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Discussion Starter #1
Barometric Pressure affect on 7.5

Hey everyone!

Just to beat a dead horse, I was wondering how much the barometric pressure affects shot. I've always been a strong believer in 8's from the 16 and 7.5's for caps. The other day however, I was told that I should never shoot 8's based on my geographical location (Wisconsin). I know that pressure can affect pellet travel, but to what extent? Feel free to share your thoughts or laugh away.

Break 'em all,

Nate
 

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If you have a few ounces of cheap rye whiskey before you shoot, the barometric pressure will have no effect on the eights. HMB
 

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8's, being of smaller diameter, will be more inclined toward what is referred to as 'barometric

deformation'

BRIMSTONE Choke Systems, Hell, Michigan, has devised a choking system to alleviate this.

It interfaces with an i-pod wirelessly allowing minute adjustments based on telemetric data

supplied by Weather.com.

It's simply known as "The Helluva Choke"

Jim chapman

HELL, Michigan
 

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Oh my, BigM.

Its a good thing its already middle afternoon over here, otherwise I'd have spit my coffee all over my keyboard.
 

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BigM,

How would that choke work down here in my area? Could I have it calibrated for my local barometric pressure? I gotta do something soon.
 

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Personally, I never given barometric pressure much thought. I do, however, worry about the Coriolis Effect, which, due to the rotaion of the earth, the target is not where it was when the shot was fired. Since the target is in the air, and not stationary on the ground, it might not be as big of a deal as I worry about. That being said, I always check the layout of a field with a compass so that I can tell if I am dealing with a full right to left, left to right, or some lesser degree of deflection. Why take a chance?
 

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Try not to have too much fun here, you might get moved to the "Other Topics" section.
 

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Since the gravity on the earths surface is pretty much constant, I would think the gravitational pull of the moon would have a greater effect than pressure. Hell it can move oceans.....Now where did I put my tin foil hat?

Wayne
 

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One guy at our club insists that wearing Speedo thong underwear has helped his practice shooting with either 8s or 7.5s. He says he switches to oversize boxers for competition...helps him concentrate. Curiously, he is about 5'6" tall and weighs about 350#. Go figure. Regards, Ed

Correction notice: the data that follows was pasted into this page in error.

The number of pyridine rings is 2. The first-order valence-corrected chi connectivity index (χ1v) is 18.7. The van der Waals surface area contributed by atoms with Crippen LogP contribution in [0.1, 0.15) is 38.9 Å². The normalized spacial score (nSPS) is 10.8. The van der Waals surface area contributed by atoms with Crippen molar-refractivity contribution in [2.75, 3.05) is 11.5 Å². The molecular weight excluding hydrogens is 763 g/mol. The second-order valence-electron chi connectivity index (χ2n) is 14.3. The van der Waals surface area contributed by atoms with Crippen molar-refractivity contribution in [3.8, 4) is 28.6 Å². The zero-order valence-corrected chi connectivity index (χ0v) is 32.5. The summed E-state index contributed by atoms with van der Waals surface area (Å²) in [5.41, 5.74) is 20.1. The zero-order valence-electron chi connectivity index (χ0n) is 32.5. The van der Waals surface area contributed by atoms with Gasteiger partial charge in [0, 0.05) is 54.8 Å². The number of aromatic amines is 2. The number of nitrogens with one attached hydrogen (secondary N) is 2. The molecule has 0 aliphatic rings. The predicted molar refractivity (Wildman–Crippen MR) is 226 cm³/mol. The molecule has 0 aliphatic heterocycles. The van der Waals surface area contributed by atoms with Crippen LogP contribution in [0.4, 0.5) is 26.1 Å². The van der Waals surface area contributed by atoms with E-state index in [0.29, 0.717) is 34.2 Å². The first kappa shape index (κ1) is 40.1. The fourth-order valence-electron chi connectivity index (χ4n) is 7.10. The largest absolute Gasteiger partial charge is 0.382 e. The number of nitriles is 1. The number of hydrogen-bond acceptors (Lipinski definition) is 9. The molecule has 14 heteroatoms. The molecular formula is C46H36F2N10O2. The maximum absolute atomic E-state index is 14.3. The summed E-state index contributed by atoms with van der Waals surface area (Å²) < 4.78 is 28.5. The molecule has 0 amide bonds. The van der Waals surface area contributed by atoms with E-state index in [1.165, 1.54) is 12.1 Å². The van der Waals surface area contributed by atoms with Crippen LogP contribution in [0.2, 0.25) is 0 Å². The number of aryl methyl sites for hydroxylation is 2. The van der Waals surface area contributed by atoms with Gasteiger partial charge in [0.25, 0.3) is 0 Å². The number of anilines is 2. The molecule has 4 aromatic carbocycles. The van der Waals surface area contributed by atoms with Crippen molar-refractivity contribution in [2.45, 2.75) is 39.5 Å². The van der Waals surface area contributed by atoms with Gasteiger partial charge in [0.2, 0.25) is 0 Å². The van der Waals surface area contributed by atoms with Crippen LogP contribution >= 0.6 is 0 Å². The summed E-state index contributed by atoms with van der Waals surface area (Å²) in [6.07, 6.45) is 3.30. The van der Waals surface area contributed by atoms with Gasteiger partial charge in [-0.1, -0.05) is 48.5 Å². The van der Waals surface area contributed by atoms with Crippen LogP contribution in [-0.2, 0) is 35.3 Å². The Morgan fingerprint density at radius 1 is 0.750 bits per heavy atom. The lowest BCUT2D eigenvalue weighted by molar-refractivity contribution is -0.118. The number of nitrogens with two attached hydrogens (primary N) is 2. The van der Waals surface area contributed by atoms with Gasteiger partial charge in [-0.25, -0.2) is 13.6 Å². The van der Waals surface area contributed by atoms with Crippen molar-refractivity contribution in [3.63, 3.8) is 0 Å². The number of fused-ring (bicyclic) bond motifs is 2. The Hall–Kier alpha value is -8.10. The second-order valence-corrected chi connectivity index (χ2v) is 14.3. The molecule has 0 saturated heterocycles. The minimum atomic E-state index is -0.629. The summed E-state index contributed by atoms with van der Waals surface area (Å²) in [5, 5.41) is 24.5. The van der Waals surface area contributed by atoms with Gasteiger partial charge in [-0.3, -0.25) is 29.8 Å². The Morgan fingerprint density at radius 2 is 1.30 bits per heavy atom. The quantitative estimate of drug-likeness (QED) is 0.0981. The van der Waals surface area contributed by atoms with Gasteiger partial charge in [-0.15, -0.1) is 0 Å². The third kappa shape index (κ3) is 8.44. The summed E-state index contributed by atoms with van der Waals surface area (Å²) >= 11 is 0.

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Discussion Starter #10
Many of these senitments were the same I shared with the guy at the club. He is no doubt an accomplished shooter, but when he told me that, it was too funny not to share.

Nate
 

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I can only add one thing!


(Chuckle)

Grntitan, you have no pressure. Your already in HELL! LOLOLOLOL
 

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Dang, set myself up again. **snicker**



Funny how everyone wants to come to my hell in August though. Ok, not everyone.
 

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Nate,

There might be an ever so slight effect if you were moving from an elevation like Denver to an elevation near sea level. Neil Winston is pretty sure patterns are more dense at higher elevation due to the lower air density.

There are some folks who swear you shouldn't use anything smaller than 7-1/2's when the air temperature is near freezing, since the air density is higher when the air is cold and dry versus hot and humid.

But that may be more due to the fact that the targets migh tbe frozen and harder to break.

But at 16 yards, I really don't think it makes a darned bit of difference.
 

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You know, I bet it is the Quantum Mechanics and "String Theory" that cause "Mistery Misses." Math Scientist have "proven" that an object can be in two places at once, so the comment regarding shooting at where a target was, versus where it actually is, is moot. So the real trick to never missing a target is to get it lined up with a "worm hole," then you break not only the target you see but the one you might miss in an alternate universe. Who knew Albert Einstine was really a trap shooter...in that alternate universe...
Such a simple game...
 

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Actually this is some good information. I have been studying the above video because I am trying to learn this technique for my hard lefts. Barometric pressure has a great effect on curving shot.

Bryan
 

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curving shot?!?!?!

Oh my
 

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Or the "Infinite Improbability Drive!"
 

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I would think that humidity levels would have more effect on patterns than barometric pressure. Higher humidity should 'thicken' the air and increase the effect of drag on the shot thus slowing the shot faster, requiring increased lead on hard angle targets.
 

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Barometric pressure has more affect on the brain!
 
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